The body modification movement has also introduced several innovations focused on aesthetics to transform the way they look.These have extended from tattooing and piercing to the use of a variety of implantables for functional purposes.

Implants are not new when we consider medical implantables for heart and cochlear rehabilitative or restorative capacities, or for contraceptive devices or other intrauterine medical devices that suspend or prevent human capacities. But beyond prosthetic or medical devices that are life-sustaining, we are now witnessing the application of non-medical devices in humans. These same devices, which were initially used for military applications and then for use in animals, are now being placed into people for enhancement and control.

Several states across Australia, like South Australia and Tasmania, introduced specific legislation in 2012 to do with body modifications and implantables, most of which focus on age, intimate versus non-intimate body parts, and permissions from guardians for minors to undergo a non-medical procedure. Implantables that have anything to do with therapeutics also need to undergo their own assessment with the Therapeutic Goods Administration.

On 24 August 2016 I was part of a panel that discussed augmentation at the Sydney launch of the computer game Deus Ex: Mankind Divided. Panellists included Jonathan Oxer (founder and director of Internet Vision Technologies and Freetronics), in addition to locals Meow-Ludo (a member of the Science Party and co-founder of BioFoundry), Skeeves Stevens of FutureSumo, and international guest and entrepreneur Amal Graafstra of Other implantees present included Sydney-based Shanti Korporaal and Melbournian Kayla Heffernan.

The panel drew out some key discussions about the game scenario conflict between the “Augs” – those who have been “augmented” and “amplified” – and the “Naturals” who fight to retain their human rights. The game is set in Prague, and the protagonist is investigating Aug terrorists that have sprung up since the forced separation of mechanically augmented humans and non-Augs.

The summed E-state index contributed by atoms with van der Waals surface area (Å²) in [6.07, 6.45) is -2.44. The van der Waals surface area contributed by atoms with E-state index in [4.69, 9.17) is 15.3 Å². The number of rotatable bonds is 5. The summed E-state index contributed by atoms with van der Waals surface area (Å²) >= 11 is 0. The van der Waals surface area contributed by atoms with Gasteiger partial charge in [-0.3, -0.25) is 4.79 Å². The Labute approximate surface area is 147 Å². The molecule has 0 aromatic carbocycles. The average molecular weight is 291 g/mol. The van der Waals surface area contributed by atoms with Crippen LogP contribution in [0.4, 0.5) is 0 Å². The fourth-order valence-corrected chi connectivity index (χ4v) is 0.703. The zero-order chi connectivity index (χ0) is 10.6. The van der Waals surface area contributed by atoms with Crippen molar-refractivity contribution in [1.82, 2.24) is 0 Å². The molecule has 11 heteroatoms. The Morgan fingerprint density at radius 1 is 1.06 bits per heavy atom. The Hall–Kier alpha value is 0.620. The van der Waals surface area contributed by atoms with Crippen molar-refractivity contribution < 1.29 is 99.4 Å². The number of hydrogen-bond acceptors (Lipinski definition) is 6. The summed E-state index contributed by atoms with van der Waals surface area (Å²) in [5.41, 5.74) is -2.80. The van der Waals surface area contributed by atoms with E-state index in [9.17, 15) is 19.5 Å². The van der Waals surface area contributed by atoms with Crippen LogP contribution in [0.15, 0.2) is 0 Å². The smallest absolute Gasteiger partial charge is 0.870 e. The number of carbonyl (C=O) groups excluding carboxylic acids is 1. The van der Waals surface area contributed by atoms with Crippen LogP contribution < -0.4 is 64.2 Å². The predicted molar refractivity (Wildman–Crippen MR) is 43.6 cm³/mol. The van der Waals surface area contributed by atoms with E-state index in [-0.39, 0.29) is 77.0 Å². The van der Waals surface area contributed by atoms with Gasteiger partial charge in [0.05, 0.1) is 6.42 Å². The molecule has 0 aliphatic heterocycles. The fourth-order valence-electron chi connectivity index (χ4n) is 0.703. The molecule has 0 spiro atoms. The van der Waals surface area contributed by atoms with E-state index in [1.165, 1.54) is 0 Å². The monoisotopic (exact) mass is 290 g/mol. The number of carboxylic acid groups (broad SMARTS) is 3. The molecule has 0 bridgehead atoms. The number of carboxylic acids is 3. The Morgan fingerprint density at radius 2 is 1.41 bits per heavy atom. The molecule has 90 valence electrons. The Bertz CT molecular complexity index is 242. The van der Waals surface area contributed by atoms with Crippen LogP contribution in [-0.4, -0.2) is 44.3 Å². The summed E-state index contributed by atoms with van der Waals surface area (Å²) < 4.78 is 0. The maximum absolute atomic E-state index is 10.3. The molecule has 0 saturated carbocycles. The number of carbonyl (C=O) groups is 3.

The panel discussed many topics, from human rights to aug claims; control, autonomy and the power of implantables; cultural and spiritual beliefs; laws and regulations; health implications; and technical matters relating to the types of implantables on the market and their respective capabilities. Following the panel discussion, several demonstrations showed the ability to unlock a safe with an implant, and the ability to turn on a hobby drone using an embedded ID.

The biohacking movement is now adopting implantables for varied uses. What has changed over the past 10 years are the types of implantables being injected into the human body. Whereas implantees used to be content to get an RFID tag implanted, we are increasingly seeing various forms of electronics being embedded in the forearm (as opposed to the webbing between the thumb and forefinger). For example, Grindhouse Wetware’s Circadia device can read biomedical data and transmit it to the internet via Bluetooth, while simple messages from the internet can light up LEDs under the skin.

The larger embedded devices have several advantages over RFID chips: greater storage capacity, faster processing speeds, encryption, and multiapplication functionality. With time, however, biohackers will equally learn of the side-effects of this technology.

While some implantees see a future distinguishing between Augs and Naturals, I certainly see a stratification of implant types based on affordability, demographics, culture and law. A unique ID chip allowing for access to a given app is a very different proposition to a fully-fledged in-body computer that allows complex computational, spatial, health and financial transaction decision-making.